https://www.youtube.com/watch?v=dyiZaHIRM6w


Here's the Deep Time Hall mentioned in the video:

https://www.youtube.com/watch?v=612lLaov3q0
Title: Re: Evolution for Beginners
Post by: Cavebear on June 15, 2019, 10:36:49 AM
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This is a good explanation of evolution:

I'm just waiting for the tourists to go away in September so I can visit in peace...  I mean I live here, LOL!
Title: Re: Evolution for Beginners
Post by: Unbeliever on June 15, 2019, 02:03:08 PM
Yeah, those dang tourists sure get in a fellow's way, huh? But they spend money, so what's a guy to do?

:-p
Title: Re: Evolution for Beginners
Post by: Cavebear on June 15, 2019, 02:16:50 PM
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Yeah, those dang tourists sure get in a fellow's way, huh? But they spend money, so what's a guy to do?

:-p

I don't get any of that money, I live in nearby Maryland.  Mostly, none of us go to DC in the Summer.  I even just watch the Mall fireworks on TV.
Title: Re: Evolution for Beginners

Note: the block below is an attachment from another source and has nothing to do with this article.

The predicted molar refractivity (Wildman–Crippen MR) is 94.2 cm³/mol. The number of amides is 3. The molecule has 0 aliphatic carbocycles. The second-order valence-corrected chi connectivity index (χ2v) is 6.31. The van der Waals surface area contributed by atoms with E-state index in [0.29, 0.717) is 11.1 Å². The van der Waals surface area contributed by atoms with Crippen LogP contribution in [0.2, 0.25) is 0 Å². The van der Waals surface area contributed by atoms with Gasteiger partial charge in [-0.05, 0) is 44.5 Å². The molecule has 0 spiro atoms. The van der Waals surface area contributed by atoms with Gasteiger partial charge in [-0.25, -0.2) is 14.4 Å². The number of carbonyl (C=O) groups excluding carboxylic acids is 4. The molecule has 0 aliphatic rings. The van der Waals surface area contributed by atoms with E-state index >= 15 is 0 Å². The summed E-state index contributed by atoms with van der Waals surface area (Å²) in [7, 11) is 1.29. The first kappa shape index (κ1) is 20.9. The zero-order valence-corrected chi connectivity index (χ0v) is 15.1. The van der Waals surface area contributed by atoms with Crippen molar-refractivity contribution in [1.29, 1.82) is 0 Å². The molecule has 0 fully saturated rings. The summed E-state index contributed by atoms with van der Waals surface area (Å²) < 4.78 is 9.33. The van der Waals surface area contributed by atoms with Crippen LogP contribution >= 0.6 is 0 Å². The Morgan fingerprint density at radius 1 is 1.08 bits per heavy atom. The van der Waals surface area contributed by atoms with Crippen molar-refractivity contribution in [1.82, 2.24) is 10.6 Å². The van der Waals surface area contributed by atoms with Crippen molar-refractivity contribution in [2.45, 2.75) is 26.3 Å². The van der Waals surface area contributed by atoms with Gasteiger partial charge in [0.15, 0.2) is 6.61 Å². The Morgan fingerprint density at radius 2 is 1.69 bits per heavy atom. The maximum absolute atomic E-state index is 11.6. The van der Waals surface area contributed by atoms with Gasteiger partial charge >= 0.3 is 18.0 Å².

Post by: Baruch on June 15, 2019, 03:35:06 PM
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I don't get any of that money, I live in nearby Maryland.  Mostly, none of us go to DC in the Summer.  I even just watch the Mall fireworks on TV.

But, but ... isn't the whole E Coast in summer, humid?  Old people should stay in.
Title: Re: Evolution for Beginners
Post by: Unbeliever on September 30, 2019, 07:15:05 PM
https://www.youtube.com/watch?v=MQWJbLTyDlc&t=8s
Title: Re: Evolution for Beginners
Post by: Baruch on September 30, 2019, 07:23:58 PM
That is a really big night crawler!  Bet we can catch Moby Dick with that one!
Title: Re: Evolution for Beginners
Post by: Unbeliever on September 30, 2019, 07:29:47 PM
Yeah, what a nightmare, huh?
Title: Re: Evolution for Beginners
Post by: Baruch on September 30, 2019, 07:44:17 PM
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Yeah, what a nightmare, huh?

Not if you are a giant bird.  The giant killer land parrot of Argentina could have handled him!

http://mentalfloss.com/article/58683/9-extinct-big-birds

Look at the Titanis in particular!
Title: Re: Evolution for Beginners
Post by: trdsf on September 30, 2019, 07:48:59 PM
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https://www.youtube.com/watch?v=MQWJbLTyDlc&t=8s
Ah, proof that extinction is a good thing sometimes; that is a screenshot just chock full of FUCK NO!
Title: Re: Evolution for Beginners
Post by: Baruch on September 30, 2019, 07:53:35 PM
Yep, those humans are SCARY!
Title: Re: Evolution for Beginners
Post by: Unbeliever on October 02, 2019, 05:24:52 PM
https://www.youtube.com/watch?v=v8nYTJf62sE